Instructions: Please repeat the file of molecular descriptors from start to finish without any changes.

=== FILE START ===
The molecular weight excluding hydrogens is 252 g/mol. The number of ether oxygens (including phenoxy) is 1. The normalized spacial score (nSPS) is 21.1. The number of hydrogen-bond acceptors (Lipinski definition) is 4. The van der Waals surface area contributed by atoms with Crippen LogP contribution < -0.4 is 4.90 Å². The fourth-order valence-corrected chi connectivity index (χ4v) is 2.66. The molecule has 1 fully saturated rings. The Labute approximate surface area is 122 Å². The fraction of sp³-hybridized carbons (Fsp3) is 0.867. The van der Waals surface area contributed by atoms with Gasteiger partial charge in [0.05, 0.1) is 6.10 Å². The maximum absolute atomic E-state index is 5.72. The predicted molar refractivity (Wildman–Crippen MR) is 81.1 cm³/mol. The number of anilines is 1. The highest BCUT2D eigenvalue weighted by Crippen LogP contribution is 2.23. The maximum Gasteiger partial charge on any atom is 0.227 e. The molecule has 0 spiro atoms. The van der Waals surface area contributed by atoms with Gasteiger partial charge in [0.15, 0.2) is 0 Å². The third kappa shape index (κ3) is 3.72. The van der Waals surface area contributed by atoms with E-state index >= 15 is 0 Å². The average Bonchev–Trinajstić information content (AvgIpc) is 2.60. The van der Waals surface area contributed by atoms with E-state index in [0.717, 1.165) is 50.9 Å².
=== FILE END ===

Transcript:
The molecular weight excluding hydrogens is 252 g/mol. The number of ether oxygens (including phenoxy) is 1. The normalized spacial score (nSPS) is 21.1. The number of hydrogen-bond acceptors (Lipinski definition) is 4. The van der Waals surface area contributed by atoms with Crippen LogP contribution < -0.4 is 4.90 Å². The fourth-order valence-corrected chi connectivity index (χ4v) is 2.66. The molecule has 1 fully saturated rings. The Labute approximate surface area is 122 Å². The fraction of sp³-hybridized carbons (Fsp3) is 0.867. The van der Waals surface area contributed by atoms with Gasteiger partial charge in [0.05, 0.1) is 6.10 Å². The maximum absolute atomic E-state index is 5.72. The predicted molar refractivity (Wildman–Crippen MR) is 81.1 cm³/mol. The number of anilines is 1. The highest BCUT2D eigenvalue weighted by Crippen LogP contribution is 2.23. The maximum Gasteiger partial charge on any atom is 0.227 e. The molecule has 0 spiro atoms. The van der Waals surface area contributed by atoms with Gasteiger partial charge in [0.15, 0.2) is 0 Å². The third kappa shape index (κ3) is 3.72. The van der Waals surface area contributed by atoms with E-state index >= 15 is 0 Å². The average Bonchev–Trinajstić information content (AvgIpc) is 2.60. The van der Waals surface area contributed by atoms with E-state index in [0.717, 1.165) is 50.9 Å².